On November 30, 2020, the Ashdod Magistrate Court in Israel sentenced two defendants convicted of forgery, impersonation, and fraud in connection with fraudulent receipt of cryptocurrencies. (CrimC (Ash) 45739-08-18 State of Israel v. Matan Bunder & Matan Bunder (decision by Judge Liat Shamir Hirsh, Nov. 30, 2020).)
The defendants admitted in accordance with a plea bargain to have conspired to fraudulently obtain Bitcoin and Etherium (cryptocurrencies) from the complainants.
As part of the conspiracy, the second defendant created fictitious accounts on Facebook, using the identity details of the complainants without their knowledge or permission. The first defendant used the fictitious accounts to enter cryptocurrency trading communities, contact the complainants, and negotiate the details of cryptocurrency purchase transactions with them. He then obtained from the complainants their selfies and photocopies of their identity cards under false pretenses and provided them to the second defendant.
The second defendant then forged documents presumed to be bank documents confirming the transfer of payment for specific transactions to bank accounts provided by the complainants. Relying on the misrepresentation, the complainants transferred the cryptocurrencies to digital wallets held by the defendants. After redeeming the money in the digital wallets and dividing it among themselves, the second defendant deleted the fictitious accounts he had created on Facebook.
According to the Penal Code (Amendment 113) 5772-1992, in sentencing a defendant a court must ascertain the existence of an appropriate relation between the severity of the offense under the circumstances, the degree of the defendant’s guilt, and the type and degree of punishment. In determining the “appropriate penalty range” on the basis of this rule, the court will take into account the social value harmed by the commission of the offense, the extent of the harm, the commonly used punishment policy, and the relevant circumstances.
Judge Hirsh determined that it was undisputed that the offenses perpetrated by the defendants in the current case constituted an infringement on the complainants’ protected rights to property, privacy, and freedom of choice. By their actions, Hirsh held, the defendants also violated protected rights to free and reliable trade and caused harm to the public’s trust in transactions involving cryptocurrency.
In Hirsh’s opinion, considering that the offenses were jointly committed by the defendants in a systematic manner that involved forging documents and impersonation, and considering the size of the finances involved, the degree of violation of the protected values cannot be found at the low threshold for the appropriate penalty range. In her view, to determine the degree of harm to these protected values,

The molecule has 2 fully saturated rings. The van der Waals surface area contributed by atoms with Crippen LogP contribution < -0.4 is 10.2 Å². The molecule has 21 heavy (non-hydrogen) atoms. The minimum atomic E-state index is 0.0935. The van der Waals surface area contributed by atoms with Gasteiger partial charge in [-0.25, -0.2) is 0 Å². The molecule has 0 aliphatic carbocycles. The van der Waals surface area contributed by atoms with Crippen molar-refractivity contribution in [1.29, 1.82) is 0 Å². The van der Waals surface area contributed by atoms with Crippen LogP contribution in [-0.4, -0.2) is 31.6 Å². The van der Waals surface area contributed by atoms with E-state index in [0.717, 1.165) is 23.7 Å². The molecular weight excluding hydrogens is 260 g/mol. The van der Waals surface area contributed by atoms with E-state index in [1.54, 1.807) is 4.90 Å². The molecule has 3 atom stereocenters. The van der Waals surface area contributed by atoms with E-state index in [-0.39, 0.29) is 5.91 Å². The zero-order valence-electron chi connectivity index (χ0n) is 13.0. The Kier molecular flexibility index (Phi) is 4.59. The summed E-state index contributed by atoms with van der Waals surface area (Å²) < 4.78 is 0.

[t]he question must be asked – whether the anonymity of the transaction in cryptocurrencies and the lack of supervision of these currencies, together with the parties’ understanding of the high risk involved in the transaction, may affect the degree of harm to the protected social value, without disputing the very need to protect those whose money has been fraudulently taken. (Para. 37.)
Hirsh determined that the interest in providing an adequate protection for cryptocurrency users took priority over the degree of risk taken by the complainants in engaging in trade in cryptocurrency. The need to protect proper trading has especially intensified, she noted, in light of the social distancing “imposed on the citizens of the world” at the present time. This has increased the use of digital means in commerce and resulted in business operations that are frequently conducted without a meeting between the parties, and often without the parties knowing who stands on the other side of the screen. Hirsh explained:
The balance between these considerations will determine the degree of harm to the protected value, on the one hand, with regard to the recognition of technological changes appropriate to our time and the need for stability and protection of the public, and the nature of the trade and the risks involved on the other hand. (Para. 42.)
Examining the relevant facts of the case, Hirsh concluded that the defendants’ actions constituted a violation of protected values in the intermediate threshold of the appropriate penalty range.
In determining the appropriate penalty within that range, Hirsh considered the defendants’ personal circumstances, their young age and lack of previous criminal record, the chances for their rehabilitation, the fact they had returned the amount fraudulently obtained, and the need to deter others from engaging in similar activities. On the basis of these considerations, she imposed on the defendants varying community service terms, along with fines.